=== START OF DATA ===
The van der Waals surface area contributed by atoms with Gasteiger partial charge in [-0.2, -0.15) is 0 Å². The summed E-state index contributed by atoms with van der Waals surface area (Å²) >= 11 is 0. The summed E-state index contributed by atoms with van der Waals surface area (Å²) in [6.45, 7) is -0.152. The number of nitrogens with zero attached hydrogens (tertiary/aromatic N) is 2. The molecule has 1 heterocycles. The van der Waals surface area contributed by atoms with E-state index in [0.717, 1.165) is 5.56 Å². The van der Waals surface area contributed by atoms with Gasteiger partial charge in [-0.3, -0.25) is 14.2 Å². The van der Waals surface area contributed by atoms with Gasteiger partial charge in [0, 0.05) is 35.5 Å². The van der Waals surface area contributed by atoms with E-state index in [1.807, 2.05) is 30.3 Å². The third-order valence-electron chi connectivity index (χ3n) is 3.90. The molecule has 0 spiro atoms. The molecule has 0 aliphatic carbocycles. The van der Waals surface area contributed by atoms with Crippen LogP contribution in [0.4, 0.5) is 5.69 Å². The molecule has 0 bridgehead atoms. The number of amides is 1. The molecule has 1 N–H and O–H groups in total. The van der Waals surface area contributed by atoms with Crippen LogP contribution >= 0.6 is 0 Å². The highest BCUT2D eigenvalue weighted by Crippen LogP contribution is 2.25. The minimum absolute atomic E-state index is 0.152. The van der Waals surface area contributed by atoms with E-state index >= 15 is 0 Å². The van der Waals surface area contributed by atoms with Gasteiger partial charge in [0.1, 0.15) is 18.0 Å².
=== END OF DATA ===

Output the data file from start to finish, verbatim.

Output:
The van der Waals surface area contributed by atoms with Gasteiger partial charge in [-0.2, -0.15) is 0 Å². The summed E-state index contributed by atoms with van der Waals surface area (Å²) >= 11 is 0. The summed E-state index contributed by atoms with van der Waals surface area (Å²) in [6.45, 7) is -0.152. The number of nitrogens with zero attached hydrogens (tertiary/aromatic N) is 2. The molecule has 1 heterocycles. The van der Waals surface area contributed by atoms with E-state index in [0.717, 1.165) is 5.56 Å². The van der Waals surface area contributed by atoms with Gasteiger partial charge in [-0.3, -0.25) is 14.2 Å². The van der Waals surface area contributed by atoms with Gasteiger partial charge in [0, 0.05) is 35.5 Å². The van der Waals surface area contributed by atoms with E-state index in [1.807, 2.05) is 30.3 Å². The third-order valence-electron chi connectivity index (χ3n) is 3.90. The molecule has 0 spiro atoms. The molecule has 0 aliphatic carbocycles. The van der Waals surface area contributed by atoms with Crippen LogP contribution in [0.4, 0.5) is 5.69 Å². The molecule has 0 bridgehead atoms. The number of amides is 1. The molecule has 1 N–H and O–H groups in total. The van der Waals surface area contributed by atoms with Crippen LogP contribution >= 0.6 is 0 Å². The highest BCUT2D eigenvalue weighted by Crippen LogP contribution is 2.25. The minimum absolute atomic E-state index is 0.152. The van der Waals surface area contributed by atoms with E-state index >= 15 is 0 Å². The van der Waals surface area contributed by atoms with Gasteiger partial charge in [0.1, 0.15) is 18.0 Å².